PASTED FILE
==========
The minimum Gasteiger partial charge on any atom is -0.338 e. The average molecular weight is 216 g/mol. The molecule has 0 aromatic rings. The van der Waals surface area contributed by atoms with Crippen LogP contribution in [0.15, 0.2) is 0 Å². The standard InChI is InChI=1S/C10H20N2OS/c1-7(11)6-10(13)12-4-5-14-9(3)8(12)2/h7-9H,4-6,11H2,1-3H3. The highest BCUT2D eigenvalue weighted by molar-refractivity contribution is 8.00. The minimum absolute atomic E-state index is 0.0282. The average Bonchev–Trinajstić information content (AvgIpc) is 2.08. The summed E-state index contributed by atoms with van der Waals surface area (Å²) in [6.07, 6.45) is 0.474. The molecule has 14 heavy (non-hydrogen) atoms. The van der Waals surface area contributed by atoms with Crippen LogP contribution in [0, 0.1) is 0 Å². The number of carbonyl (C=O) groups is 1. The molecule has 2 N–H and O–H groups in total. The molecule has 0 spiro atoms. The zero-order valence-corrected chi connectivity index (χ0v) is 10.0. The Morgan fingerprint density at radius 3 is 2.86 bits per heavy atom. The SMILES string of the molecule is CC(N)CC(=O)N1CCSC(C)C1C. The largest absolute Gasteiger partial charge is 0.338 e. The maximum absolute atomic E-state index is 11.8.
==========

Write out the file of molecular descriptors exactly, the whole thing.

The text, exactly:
The minimum Gasteiger partial charge on any atom is -0.338 e. The average molecular weight is 216 g/mol. The molecule has 0 aromatic rings. The van der Waals surface area contributed by atoms with Crippen LogP contribution in [0.15, 0.2) is 0 Å². The standard InChI is InChI=1S/C10H20N2OS/c1-7(11)6-10(13)12-4-5-14-9(3)8(12)2/h7-9H,4-6,11H2,1-3H3. The highest BCUT2D eigenvalue weighted by molar-refractivity contribution is 8.00. The minimum absolute atomic E-state index is 0.0282. The average Bonchev–Trinajstić information content (AvgIpc) is 2.08. The summed E-state index contributed by atoms with van der Waals surface area (Å²) in [6.07, 6.45) is 0.474. The molecule has 14 heavy (non-hydrogen) atoms. The van der Waals surface area contributed by atoms with Crippen LogP contribution in [0, 0.1) is 0 Å². The number of carbonyl (C=O) groups is 1. The molecule has 2 N–H and O–H groups in total. The molecule has 0 spiro atoms. The zero-order valence-corrected chi connectivity index (χ0v) is 10.0. The Morgan fingerprint density at radius 3 is 2.86 bits per heavy atom. The SMILES string of the molecule is CC(N)CC(=O)N1CCSC(C)C1C. The largest absolute Gasteiger partial charge is 0.338 e. The maximum absolute atomic E-state index is 11.8.